Process theology takes a different theological path from approaches that claim that “God kills and brings to life” (I Samuel 2:6) and opens and closes wombs. While process theologians assert that God is present in every event as the primordial source of order, novelty, and creative energy, God’s vision is also one of many factors in the creation of each moment of experience. Matters of life and death are multi-factorial and cannot be solely attributed to divine wisdom and power. God is on our side, as the fellow sufferer who understands and the fellow celebrant who rejoices. God feels Hannah’s and our pain, and seeks wholeness, despite impediments to our hopes and God’s own vision.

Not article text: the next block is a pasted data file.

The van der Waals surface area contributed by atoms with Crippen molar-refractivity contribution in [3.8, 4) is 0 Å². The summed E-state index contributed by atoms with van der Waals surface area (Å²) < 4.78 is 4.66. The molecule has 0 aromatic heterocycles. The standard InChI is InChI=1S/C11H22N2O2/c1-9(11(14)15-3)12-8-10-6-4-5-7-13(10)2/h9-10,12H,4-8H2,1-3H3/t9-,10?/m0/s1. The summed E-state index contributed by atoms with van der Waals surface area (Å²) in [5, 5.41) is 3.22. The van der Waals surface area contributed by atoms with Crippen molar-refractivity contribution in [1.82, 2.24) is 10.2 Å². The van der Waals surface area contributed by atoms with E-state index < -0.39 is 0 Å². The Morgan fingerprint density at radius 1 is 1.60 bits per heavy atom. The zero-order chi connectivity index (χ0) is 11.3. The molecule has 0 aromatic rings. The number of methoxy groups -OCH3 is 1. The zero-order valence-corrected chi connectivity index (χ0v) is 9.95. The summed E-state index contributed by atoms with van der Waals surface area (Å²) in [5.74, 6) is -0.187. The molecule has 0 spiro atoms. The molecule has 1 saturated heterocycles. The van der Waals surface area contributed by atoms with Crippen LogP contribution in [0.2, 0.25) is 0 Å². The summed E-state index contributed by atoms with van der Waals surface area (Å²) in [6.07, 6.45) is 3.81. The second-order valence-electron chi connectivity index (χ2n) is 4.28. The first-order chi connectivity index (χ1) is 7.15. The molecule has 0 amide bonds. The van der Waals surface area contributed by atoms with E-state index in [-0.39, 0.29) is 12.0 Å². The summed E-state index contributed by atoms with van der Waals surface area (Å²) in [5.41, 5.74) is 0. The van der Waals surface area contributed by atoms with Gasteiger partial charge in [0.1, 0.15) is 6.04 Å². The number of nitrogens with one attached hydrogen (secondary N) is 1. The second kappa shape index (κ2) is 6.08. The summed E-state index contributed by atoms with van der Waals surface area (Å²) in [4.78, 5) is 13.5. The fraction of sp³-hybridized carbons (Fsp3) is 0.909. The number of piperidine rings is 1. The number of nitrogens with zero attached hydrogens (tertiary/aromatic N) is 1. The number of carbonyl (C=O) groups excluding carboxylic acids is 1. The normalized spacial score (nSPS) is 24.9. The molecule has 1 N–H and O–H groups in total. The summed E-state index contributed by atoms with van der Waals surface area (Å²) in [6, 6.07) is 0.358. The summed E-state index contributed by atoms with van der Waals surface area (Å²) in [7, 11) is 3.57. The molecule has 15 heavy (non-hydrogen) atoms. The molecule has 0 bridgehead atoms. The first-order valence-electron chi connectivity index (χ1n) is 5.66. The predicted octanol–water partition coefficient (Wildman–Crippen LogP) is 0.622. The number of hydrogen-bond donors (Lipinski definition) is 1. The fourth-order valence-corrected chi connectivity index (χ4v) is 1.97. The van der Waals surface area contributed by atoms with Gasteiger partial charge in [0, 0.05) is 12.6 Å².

Hannah seeks God’s blessing, praying that God will open her womb. Like many other persons in crisis, she seeks to bargain with God. With no other remedy in sight, God is her only hope. If God opens her womb, she will dedicate her child to God’s work. Eventually, as a result of a curious interchange with the high priest Eli, Hannah receives the blessing she seeks and conceives a child. Once again, was this birth entirely the result of divine intervention or was God at work creating an environment for fertility, working within the normal processes of conception? Whatever approach we take, we must remember the pain of families who, despite their prayers, continue to experience infertility and be, above all, pastoral in our approach. As we give thanks for “God’s answer” to Hannah’s prayers, we must remember the prayers – often matters of life and death – that are not answered, or only partially answered. In the context of the multi-factorial nature of life, we cannot always fathom why some are healed and others not, and must avoid blaming the victim or assuming spiritual privilege or divine favor for those who receive healing.